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Ask Yasmina #11:Inappropriate Audience Members, Competitive Teachers, Fickle Students

by Yasmina Ramzy
posted January 4, 2009

Question #1: How does one say "no" to inappropriate behaviour by audience members in a night club and not risk losing the regular gig in said night club?

Answer: Twenty minute special event Bellydance performance; $300. Regular weekly Night Club gig; $150. Self respect; PRICELESS. Disrespecting a Bellydancer; punishable by severe admonishment and dance artist quitting. Trying to please and appease those who already disrespect you leads to a miserable dead end. My advice is to say "NO" and give the inappropriately behaved person a good wack across the face. If your employer does not demand an apology from the rude audience member, then quit working in such an establishment that d oes not respect Bellydancers. That is what Samia Gamal would do. I used to perform for years in a beautiful Arab night club where the owner once threw a musician down the stairs for raising his voice at me. Needless to say, that musician later became a great friend who respected me. Demand nothing less. There are so many ways to make money without losing your dignity. If you can make money performing Bellydance while being a proponent of beautiful and appreciated art, perfect. If not, make money other ways and keep dancing where ever you are respected.

Student pulled by 2 teachersQuestion #2: I am a student of Bellydance for only one year. I am loving it and loving learning many styles from the different teachers in my city. However, some of them get bent out of shape when I mention another teacher’s name. Some even go so far as to tell me to stay away from other teachers for a variety of negative issues from bad dance technique to personal sex life. Isn’t Bellydance supposed to be about women supporting each other?

Answer: One would hope so. Unfortunately, as in all aspects of life, there are always a few with low self esteem or insecurity who find it necessary to belittle others in order to make themselves feel better. I think it is probably more polite not to talk about other teachers you are taking classes from when in the hospitality of one teacher. I also believe that any kind of teacher, especially a teacher of Bellydance has a responsibility to be an example of dignified human behaviour. If you have a choice of teachers in your area, then you may be better off choosing to stay away from such petty behaviour and not let your experience of Bellydance be soiled with negativity. Why do we learn any subject? Because we want to grow and improve our quality of life. There are so many ways to better oneself and certainly Bellydance is my favourite. Remember, becoming a more fulfilled and happier person is far more valuable than the perfect hip drop. As an aside, I never let my judgement of anyone be dictated by someone else’s opinion. I will wait to make my own judgement. If I had listened to every person and situation I was told to stay away from, I would have missed out on enjoying many wonderful people and great experiences.

Question #3: Please explain how to handle students who adore you the teacher in the beginning and then turn on you a year or two down the road.

Student bubble will burstAnswer: I often wonder if this phenomena happens when teaching other performing arts as well. My theory as to why it happens in Bellydance is because of the powerful transformation that happens to students in so many layers of their life when they embark upon the Bellydance journey. A whole book could be written on this subject, but I will try to keep it short. Beyond the strengthening of appropriate muscles and the power to perform magic with them, the learning of Arab music and culture, and the dancing to inspiring choreography, a Bellydance student starts to awaken and discover latent issues about their sensuality and sexuality. When asked by their teacher to repeat a movement which was formerly known as taboo and then be congratulated when it is perfected rewires how a person views themselves and their relationship with the world around them. Ones relationship with their sexuality is integral to the very core of how one feels about themselves and their experience of life.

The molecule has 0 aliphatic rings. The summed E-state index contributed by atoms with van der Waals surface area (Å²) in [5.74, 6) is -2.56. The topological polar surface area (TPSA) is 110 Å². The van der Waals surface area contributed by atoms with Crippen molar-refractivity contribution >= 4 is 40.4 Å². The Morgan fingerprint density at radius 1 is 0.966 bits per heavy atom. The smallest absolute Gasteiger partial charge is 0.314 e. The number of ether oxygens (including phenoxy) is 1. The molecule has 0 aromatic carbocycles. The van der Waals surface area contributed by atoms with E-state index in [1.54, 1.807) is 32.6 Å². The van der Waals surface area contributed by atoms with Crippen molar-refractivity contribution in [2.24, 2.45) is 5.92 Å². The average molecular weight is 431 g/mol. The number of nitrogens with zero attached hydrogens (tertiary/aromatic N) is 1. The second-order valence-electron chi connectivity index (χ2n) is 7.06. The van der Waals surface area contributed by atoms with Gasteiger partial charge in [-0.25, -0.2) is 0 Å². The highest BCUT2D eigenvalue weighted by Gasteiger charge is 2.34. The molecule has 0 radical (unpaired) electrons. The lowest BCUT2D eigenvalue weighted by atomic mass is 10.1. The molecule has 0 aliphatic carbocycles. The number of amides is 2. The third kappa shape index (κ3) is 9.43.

I also believe Bellydancers tap into an ancient archetype which is very empowering. Because of these factors, many students experience a sense of liberation which in return allows them a fearlessness about realizing dreams they would have formerly deemed impossible. Some students experience this liberation but their self esteem has not caught up with the process. When this happens, they tend not to own the experience and instead, project it onto you, the teacher, thus placing the teacher in an unrealistic saviour role. Then one day, usually after their second performance when the bliss of ignorance is destroyed, you the teacher become the horrible deliverer of reality. As a teacher, the more you can lead a student to the understanding that their world, the good and the bad, is created by themselves and they are the only one who controls it – not a Bellydance teacher – then they can hopefully take responsibility and enjoy owning their Bellydance experience, the good and the bad.

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   |       |    13 Comments

  1. No Gravatar
    Red Ree

    Jan 5, 2010 - 04:01:30

    Answer to #1 above is correct but not very realistic. I sure can’t get $300 for a show, so what does that mean? Switch to concert harping? It’s like saying “demand only the freshest of caviar!” in a 7-11. Sure, you can… but I’d say that every dancer has to learn to push back.

    Soft-core boundary violations are harder than obvious ones sometimes. If someone does grab you and push you, you can call the cops and have them arrested for assault. But a leer? Protected free speech, my friends!